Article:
• Solid state circuits are also analogue .The key difference is that the tubes have been replaced by transistors. Digital refers to the processing and manipulation of information AFTER it has been turned into 0’s and 1’s just like in your computer. The article is written clearly enough , no need to change it .

  2. What happened to Peavey? I’ve always used their equipment and I think it’s the best sound for the money.

  3. I use various amps. I use a Hughes & Kettner Switchblade and a Matrix combo. Which are almost the same amp, but one is valve and the other SS. I used the Matrix at a gig through a 4×12 and it was fine. The only problem with ss ams is they don’t project the sound like a valve amp. Also, the valve purists often use a ss pedal to get their sound.

  4. Well opinions are just that are they not? the fender deluxe reverb is the most recorded amp in musics history and no mention of it, I consider mine to be the best , I have owned tons of amps , sorry no comparison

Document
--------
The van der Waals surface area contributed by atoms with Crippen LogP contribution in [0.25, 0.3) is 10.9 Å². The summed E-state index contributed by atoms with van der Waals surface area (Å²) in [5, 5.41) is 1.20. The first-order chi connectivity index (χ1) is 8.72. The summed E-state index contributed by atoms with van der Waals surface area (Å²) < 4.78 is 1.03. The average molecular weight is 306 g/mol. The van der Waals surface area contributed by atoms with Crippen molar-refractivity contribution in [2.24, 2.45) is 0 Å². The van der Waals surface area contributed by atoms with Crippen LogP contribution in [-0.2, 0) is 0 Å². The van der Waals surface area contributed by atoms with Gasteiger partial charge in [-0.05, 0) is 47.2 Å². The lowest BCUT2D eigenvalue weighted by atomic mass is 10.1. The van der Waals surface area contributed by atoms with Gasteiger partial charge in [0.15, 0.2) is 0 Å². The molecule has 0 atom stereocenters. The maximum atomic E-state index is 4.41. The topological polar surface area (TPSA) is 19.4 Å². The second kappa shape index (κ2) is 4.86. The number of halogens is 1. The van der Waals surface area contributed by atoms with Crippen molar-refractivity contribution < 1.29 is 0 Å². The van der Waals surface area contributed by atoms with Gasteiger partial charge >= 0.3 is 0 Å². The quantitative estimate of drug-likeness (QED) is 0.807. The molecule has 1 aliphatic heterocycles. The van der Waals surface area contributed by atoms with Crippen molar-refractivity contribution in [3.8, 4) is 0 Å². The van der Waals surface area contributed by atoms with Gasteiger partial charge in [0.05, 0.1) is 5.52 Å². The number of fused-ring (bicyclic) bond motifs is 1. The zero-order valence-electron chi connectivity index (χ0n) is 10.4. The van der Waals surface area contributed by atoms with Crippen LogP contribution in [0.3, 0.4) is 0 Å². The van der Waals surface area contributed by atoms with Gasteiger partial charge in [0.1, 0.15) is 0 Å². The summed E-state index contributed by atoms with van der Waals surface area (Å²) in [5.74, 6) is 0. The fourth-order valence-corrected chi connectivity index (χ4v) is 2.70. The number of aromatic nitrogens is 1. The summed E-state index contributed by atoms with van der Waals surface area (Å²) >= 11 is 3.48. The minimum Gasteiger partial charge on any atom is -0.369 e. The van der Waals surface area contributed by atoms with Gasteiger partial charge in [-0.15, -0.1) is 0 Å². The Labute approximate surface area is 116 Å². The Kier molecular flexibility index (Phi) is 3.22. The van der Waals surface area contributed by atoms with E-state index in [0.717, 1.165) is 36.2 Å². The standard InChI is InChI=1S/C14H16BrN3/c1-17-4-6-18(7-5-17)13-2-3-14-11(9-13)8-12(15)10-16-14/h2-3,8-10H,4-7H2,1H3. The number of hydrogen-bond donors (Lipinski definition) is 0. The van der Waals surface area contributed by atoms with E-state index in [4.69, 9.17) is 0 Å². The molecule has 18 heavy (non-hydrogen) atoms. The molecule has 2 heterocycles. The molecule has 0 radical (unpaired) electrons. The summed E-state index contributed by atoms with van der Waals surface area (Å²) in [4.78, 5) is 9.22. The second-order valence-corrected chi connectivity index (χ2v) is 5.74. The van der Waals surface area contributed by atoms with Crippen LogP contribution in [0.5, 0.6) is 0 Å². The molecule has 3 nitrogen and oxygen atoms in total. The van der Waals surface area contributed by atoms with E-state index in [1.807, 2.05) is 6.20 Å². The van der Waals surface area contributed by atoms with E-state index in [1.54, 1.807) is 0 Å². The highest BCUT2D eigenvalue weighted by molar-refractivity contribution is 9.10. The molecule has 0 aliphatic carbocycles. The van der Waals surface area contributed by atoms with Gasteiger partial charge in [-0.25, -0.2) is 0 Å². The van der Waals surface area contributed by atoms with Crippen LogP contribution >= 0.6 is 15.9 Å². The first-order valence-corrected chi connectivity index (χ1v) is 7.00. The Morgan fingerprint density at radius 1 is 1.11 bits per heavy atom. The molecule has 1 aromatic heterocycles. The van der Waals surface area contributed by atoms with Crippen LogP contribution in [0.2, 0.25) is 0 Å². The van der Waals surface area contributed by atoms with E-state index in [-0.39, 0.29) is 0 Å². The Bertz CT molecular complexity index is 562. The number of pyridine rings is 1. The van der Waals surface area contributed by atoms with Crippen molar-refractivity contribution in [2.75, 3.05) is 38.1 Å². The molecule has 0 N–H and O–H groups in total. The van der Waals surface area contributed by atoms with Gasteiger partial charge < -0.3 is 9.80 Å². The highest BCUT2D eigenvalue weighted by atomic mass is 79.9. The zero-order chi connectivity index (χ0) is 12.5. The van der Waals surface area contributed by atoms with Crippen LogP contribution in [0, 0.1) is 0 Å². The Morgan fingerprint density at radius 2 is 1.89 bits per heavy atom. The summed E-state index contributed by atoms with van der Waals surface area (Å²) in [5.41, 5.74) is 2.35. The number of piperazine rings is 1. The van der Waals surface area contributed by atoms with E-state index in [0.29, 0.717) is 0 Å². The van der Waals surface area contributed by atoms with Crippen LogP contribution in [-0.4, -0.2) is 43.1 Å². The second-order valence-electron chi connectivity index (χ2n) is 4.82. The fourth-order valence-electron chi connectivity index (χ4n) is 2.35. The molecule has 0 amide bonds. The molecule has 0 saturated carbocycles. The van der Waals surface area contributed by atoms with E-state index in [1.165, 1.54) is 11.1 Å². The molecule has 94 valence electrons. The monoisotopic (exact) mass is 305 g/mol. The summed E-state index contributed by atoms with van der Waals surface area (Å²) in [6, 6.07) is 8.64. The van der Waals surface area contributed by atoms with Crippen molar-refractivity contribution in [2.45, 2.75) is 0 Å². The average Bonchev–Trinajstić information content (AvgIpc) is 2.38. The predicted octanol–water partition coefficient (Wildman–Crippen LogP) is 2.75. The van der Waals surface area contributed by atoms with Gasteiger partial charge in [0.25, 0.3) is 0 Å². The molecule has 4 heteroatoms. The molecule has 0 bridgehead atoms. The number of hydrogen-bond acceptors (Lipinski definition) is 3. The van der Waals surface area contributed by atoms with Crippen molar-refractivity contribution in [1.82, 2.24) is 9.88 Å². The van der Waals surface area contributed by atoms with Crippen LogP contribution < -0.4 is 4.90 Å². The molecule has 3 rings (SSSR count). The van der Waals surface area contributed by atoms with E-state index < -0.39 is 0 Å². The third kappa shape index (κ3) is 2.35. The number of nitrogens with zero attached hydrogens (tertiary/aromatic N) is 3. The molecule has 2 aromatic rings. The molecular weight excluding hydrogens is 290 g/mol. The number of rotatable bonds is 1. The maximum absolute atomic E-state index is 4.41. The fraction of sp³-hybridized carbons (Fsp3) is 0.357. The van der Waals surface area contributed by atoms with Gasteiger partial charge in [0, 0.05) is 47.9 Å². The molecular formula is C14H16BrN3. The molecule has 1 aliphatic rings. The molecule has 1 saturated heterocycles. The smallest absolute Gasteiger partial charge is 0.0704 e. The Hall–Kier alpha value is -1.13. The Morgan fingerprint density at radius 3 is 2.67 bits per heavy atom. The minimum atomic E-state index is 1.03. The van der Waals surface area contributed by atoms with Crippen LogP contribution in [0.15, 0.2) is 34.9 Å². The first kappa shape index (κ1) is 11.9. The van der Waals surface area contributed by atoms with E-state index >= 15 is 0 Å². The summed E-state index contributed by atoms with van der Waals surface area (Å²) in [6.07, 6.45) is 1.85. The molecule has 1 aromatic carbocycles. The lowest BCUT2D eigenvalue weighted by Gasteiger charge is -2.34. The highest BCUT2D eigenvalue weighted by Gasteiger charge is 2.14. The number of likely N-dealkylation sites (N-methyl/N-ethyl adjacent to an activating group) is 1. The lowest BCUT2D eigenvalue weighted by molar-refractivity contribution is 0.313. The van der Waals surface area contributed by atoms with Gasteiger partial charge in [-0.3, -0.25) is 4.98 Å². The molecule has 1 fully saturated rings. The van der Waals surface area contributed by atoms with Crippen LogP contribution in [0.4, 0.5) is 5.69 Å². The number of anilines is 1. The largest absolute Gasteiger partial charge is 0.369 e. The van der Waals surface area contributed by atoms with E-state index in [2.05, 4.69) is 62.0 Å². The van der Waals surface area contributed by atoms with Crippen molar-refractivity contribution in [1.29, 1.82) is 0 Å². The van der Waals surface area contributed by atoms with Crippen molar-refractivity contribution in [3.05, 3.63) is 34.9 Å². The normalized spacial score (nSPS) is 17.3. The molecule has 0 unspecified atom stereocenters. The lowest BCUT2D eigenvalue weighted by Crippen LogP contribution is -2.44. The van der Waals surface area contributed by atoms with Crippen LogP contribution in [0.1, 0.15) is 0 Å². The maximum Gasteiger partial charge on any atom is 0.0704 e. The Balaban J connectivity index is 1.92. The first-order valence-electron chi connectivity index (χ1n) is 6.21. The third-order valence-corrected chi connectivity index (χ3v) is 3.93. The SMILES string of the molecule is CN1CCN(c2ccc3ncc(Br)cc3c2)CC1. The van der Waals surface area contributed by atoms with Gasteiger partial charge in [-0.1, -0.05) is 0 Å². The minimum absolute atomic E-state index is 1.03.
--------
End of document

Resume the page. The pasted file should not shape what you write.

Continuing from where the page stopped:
5. I for one am skeptical, the Boss Katana 100 1×12 at $300 sounds fantastic for metal and rock, with 50-some Boss pedals built-in, but weak wrt clean tones.

    For clean tones how about the Fender Blues Jr 15w tube amp at $600 retail, and a pedal for crunchy and distorted tones.

  6. Hi
    I have a question you might be able to help me with. I currently have a Yamaha silent guitar both nylon and steel and want to set up a home speaker system for a small room. I use a couple of pedals with my guitar. (reverb & delay) and at present use a Yamaha THR amp for sound. This is great for practice but does not fill the room so to speak. I have a larger acoustic amp but not happy with the sound. Can I use a pair of studio monitor speakers instead and if so would I need anything else e.g. (EQ or amp)I am looking to recreate the best possible sound I can get. At present it is only through my headphones. Any help or advice with this would be greatly appreciated.